We don’t need latops with
4K UHD screens. At least not yet. The benefits are minimal for most users, because you’ll end using scaled resolutions. That happens on Retina MacBooks since their launch, and for example the 15-inch Retina models have 2800×1800 native resolution, but you end using 1680×1050 or 1280×800 scaled resolutions.
With a UHD screen (3840×2160) you’ll end using 1920×1080 as the scaled resolution -unless you’ve got a really incredible eyesight. You’ll see beautiful detail and definition there, but the impact on battery is clear. The Toshiba Satellite P50T lasted 2 hours and 40 minutes on PCMark 8 Battery Life benchmark -3.5 hours on the Toshiba Radius 12 4K tested by Mossberg-, and although Samsung says this model lasts 6.5 hours, we’ll what’s the real number here. There’s an impact on performance too, although that is well managed by the GeForce GTX 950M included in the package.
The $1,599 price tag isn’t that bad for what Samsung offers in terms of specs, but if you value battery life, 4K laptops are not the way to go. In fact, the interesting one here is his little brother, the ATIV Book 9 Spin:
The $1,399 Samsung ATIV Book 9 Spin has a 13-inch QHD+ display that can rotate 360 degrees, turning this notebook into a tablet.
Not bad for a convertible laptop that offers the same specs minus the discrete GPU and that gimmicky screen. The resolution here (3.200 x 1.800) is nice and the format, with a 13.3 inches diagonal, is much more interesting for users that demand more portability.
Source: Samsung Enters 2-in-1 Fray with ATIV Book 9 Spin
If you pretend to be succesful in technology, you have to surprise us first. Do it at any cost. Present the smaller (or bigger) next big thing, the cheapest (or even the most expensive), or the one with that technology advance that seems unavoidable.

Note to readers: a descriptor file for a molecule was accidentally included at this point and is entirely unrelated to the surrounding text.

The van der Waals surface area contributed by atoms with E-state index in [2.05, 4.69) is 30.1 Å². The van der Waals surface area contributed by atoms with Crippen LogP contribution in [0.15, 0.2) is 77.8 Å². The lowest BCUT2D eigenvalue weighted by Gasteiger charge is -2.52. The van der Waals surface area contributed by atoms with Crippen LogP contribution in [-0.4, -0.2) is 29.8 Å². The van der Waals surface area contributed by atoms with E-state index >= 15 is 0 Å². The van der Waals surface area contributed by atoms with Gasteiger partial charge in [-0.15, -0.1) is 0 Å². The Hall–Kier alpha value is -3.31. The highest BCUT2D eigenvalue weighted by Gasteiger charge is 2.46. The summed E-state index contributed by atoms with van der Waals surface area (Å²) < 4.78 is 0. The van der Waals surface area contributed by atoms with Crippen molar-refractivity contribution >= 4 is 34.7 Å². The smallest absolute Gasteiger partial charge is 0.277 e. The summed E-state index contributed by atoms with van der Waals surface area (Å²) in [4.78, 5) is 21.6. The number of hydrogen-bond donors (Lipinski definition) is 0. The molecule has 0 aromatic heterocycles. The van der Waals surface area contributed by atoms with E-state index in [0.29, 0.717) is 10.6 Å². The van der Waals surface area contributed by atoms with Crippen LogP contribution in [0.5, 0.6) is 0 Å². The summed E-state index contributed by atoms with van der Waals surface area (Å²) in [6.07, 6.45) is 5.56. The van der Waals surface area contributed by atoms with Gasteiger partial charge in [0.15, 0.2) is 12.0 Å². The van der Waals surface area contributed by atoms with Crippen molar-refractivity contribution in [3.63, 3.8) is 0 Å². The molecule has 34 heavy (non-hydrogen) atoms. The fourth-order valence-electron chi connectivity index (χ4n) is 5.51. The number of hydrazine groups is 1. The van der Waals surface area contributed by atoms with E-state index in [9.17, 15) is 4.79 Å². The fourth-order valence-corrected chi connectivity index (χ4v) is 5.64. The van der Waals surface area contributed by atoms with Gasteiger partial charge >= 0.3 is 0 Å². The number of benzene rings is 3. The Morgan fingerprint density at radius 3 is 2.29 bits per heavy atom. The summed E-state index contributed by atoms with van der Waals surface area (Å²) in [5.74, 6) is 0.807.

You’ve got our attention. Now prove that feature really pays off. Which is what most businesses try to do nowadays with their new launches. It happened everyday at IFA 2015, where technology once again was a little boring. Daniel Cooper writes about that on Engadget:
Technology, as we’ve established, can’t be boring. It has to excite us, and it does that by promising to make our lives better and more efficient
He talks about 4K, but the issue here is present in any number of technologies that are boring us. 4K is one of those boring advances. It’s unfair, yes, but 4K per se is not a compelling reason to buy that next TV (or smartphone). It doesn’t make our lives much better or efficient. And that’s a big problem if you’re not Apple.
So don’t bore us. But keep trying to surprise us. Please.
Source: 4K is boring and other musings on the failures of innovation
Don’t buy a new
4K UHD TV set. Not yet. Wait, at least, to get the new models with HDR. They are really promising.
Oh, and if you finally decide to buy one, please keep this in mind: you’ll regret not purchasing that one that was a little larger. Don’t follow your wife’s advice on this. Trust me.
Source: First Click: Don’t buy that new 4K TV | The Verge